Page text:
BYP MEMO: Voter ID Laws Disproportionately Impacted Black and Latino Youth in 2012 Election
Today the Black Youth Project released its latest memo: “Black and Latino Youth Disproportionately Affected by Voter Identification Laws in 2012 Election.”
The new analysis finds that voter identification laws are applied unevenly across racial groups and have significant discriminatory effects on Latino and Black youth.
The results underscore the importance of Section 5 of the Voter Rights Act, which requires states with a history of discrimination to receive pre-clearance from the Justice Department before implementing voting law changes.
The Justice Department had voter ID laws in South Carolina and Texas struck down, but the Voting Rights Act provision faces a challenge in the Supreme Court.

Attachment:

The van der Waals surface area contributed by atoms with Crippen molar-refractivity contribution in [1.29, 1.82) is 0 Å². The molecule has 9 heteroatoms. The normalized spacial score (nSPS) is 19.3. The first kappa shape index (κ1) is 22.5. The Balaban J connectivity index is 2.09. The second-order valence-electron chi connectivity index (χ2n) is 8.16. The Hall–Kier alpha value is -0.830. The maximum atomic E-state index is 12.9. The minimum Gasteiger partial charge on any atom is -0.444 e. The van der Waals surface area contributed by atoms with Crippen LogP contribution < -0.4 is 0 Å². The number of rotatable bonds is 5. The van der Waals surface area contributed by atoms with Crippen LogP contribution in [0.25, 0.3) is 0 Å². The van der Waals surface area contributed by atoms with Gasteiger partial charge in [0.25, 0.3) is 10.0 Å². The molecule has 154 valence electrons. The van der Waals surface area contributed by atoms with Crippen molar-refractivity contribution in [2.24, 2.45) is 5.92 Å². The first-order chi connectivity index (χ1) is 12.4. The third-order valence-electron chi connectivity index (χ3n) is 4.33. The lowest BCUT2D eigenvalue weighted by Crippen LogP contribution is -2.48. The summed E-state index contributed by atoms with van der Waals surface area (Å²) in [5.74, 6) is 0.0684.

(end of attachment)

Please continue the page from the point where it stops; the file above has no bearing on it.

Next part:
Specifically, research showed that:
- Nearly three-quarters (72.3 percent) of young Black voters were asked for some form of identification, compared with 50.8 percent of young white voters and 60.8 percent of young Latino voters.
- Young Black (64.5 percent) and Latino (57.0 percent) voters were considerably more likely to be asked to show photo identification to vote compared to young white voters (42.2 percent).
- Nearly two-thirds (65.5 percent) of Black youth were asked to show identification in states without ID requirements, compared with 55.3 percent of Latino youth and 42.8 percent of white youth.
- In states with voter identification laws, higher percentages of Black youth (94.3 percent) were asked for ID compared with Latino (81.8 percent) and white (84.3 percent) youth.
“Black and Latino Youth Disproportionately Affected by Voter Identification Laws in 2012 Election” is the eighth in a series entitled Democracy Remixed: Black Youth and the Future of American Politics released by the Black Youth Project.